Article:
As risk takers in the housing market, you may encounter members of Gen X biting off more than they can chew. Knowledgeable agents may need to help them be more cautious during negotiations, bidding and mortgage financing. In their minds, in order to win, you need to take risks. Your job may involve more risk mitigation than with the previous generations and younger generations.
In terms of negotiations when working with Gen X clients, they will be very good at compromise. Survival always demands compromises. They may, however, be aggressive negotiators.
Generation X was the first generation that believed that their future would be worse than their parents and that social security wouldn’t be there for them. The economy they grew up in was rather dismal, and they saw their parents experience widespread layoffs and downsizing in the 70s and 80s. They have a pessimistic outlook on life and their generation’s prospects. They also have a dark sense of humor. When they were young adults, they were famous for rolling their eyes a lot.
While they are generally pessimistic about the future, they are personally optimistic. That may seem counterintuitive, but they believe they have the smarts, the survival skills and the attitude that will allow them to get ahead even if everyone else is failing.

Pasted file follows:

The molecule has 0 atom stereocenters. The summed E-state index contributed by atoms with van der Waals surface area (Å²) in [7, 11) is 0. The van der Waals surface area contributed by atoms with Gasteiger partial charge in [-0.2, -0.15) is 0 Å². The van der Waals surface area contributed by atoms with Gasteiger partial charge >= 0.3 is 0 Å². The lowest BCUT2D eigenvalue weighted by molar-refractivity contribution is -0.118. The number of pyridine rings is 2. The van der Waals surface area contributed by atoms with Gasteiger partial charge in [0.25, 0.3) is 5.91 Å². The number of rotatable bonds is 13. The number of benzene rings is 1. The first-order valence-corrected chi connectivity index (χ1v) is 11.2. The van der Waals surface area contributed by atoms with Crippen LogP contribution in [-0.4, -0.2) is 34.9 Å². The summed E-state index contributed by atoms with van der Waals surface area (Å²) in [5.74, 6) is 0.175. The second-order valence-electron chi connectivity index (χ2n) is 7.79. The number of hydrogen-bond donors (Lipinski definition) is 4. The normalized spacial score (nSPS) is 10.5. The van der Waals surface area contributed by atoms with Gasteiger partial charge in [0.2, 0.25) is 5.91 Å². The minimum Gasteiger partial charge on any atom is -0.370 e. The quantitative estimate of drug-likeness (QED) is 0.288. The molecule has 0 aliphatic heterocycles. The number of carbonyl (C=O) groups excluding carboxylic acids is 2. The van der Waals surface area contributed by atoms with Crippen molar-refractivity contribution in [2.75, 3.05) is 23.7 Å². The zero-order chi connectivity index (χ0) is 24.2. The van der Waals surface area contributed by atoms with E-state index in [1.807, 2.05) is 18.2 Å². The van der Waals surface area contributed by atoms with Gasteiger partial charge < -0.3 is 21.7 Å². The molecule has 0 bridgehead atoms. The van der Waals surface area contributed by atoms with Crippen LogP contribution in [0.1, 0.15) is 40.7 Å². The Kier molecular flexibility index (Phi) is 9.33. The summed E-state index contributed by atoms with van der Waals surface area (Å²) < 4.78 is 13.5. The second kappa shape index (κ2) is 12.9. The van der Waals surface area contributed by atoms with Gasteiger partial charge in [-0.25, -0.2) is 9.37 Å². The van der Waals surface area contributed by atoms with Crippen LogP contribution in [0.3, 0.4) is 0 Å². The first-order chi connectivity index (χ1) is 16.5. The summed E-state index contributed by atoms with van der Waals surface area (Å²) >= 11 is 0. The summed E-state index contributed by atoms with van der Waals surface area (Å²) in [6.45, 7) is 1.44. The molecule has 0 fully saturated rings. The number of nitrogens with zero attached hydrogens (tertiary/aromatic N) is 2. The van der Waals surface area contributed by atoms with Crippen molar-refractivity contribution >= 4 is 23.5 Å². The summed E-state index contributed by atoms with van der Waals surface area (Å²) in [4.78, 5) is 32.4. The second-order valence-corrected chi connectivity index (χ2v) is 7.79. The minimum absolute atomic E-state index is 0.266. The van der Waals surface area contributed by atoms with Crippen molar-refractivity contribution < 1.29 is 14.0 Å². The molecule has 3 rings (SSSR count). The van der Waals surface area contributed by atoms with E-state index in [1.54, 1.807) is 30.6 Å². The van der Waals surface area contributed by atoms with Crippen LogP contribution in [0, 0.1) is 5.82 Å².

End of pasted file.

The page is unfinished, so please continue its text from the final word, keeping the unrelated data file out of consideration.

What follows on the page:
So how do you sell property and housing to cynical clients? First, it’s in your best interest to tone down the happy talk. Be very realistic about the market out there and tell them what to expect. Most importantly, if they seem a bit depressed and skeptical about their housing prospects, don’t take it too seriously.
The combination of being a small demographic and growing up as Latchkey kids made this generation very comfortable with being alone. They did not hang out in big groups as they were growing up, and they tended toward sports where individuals would excel. They aren’t good team players, and they are quite comfortable working alone in cubicles on their own projects (though they will complain about it). They tend to like movies about loners, and their sense of community is more detached than other generations.